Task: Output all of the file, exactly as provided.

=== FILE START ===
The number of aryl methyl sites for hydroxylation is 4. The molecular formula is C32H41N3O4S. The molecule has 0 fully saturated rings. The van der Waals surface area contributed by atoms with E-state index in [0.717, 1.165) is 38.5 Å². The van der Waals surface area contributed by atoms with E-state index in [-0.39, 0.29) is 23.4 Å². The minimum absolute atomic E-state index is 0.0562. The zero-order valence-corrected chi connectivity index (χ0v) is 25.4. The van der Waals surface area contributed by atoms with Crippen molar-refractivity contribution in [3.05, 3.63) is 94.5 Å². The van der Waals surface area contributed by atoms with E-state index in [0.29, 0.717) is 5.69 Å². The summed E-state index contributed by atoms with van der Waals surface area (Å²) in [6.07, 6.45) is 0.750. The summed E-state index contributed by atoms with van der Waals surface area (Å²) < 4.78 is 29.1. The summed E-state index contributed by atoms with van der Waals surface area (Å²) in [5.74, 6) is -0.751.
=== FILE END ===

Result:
The number of aryl methyl sites for hydroxylation is 4. The molecular formula is C32H41N3O4S. The molecule has 0 fully saturated rings. The van der Waals surface area contributed by atoms with E-state index in [0.717, 1.165) is 38.5 Å². The van der Waals surface area contributed by atoms with E-state index in [-0.39, 0.29) is 23.4 Å². The minimum absolute atomic E-state index is 0.0562. The zero-order valence-corrected chi connectivity index (χ0v) is 25.4. The van der Waals surface area contributed by atoms with Crippen molar-refractivity contribution in [3.05, 3.63) is 94.5 Å². The van der Waals surface area contributed by atoms with E-state index in [0.29, 0.717) is 5.69 Å². The summed E-state index contributed by atoms with van der Waals surface area (Å²) in [6.07, 6.45) is 0.750. The summed E-state index contributed by atoms with van der Waals surface area (Å²) < 4.78 is 29.1. The summed E-state index contributed by atoms with van der Waals surface area (Å²) in [5.74, 6) is -0.751.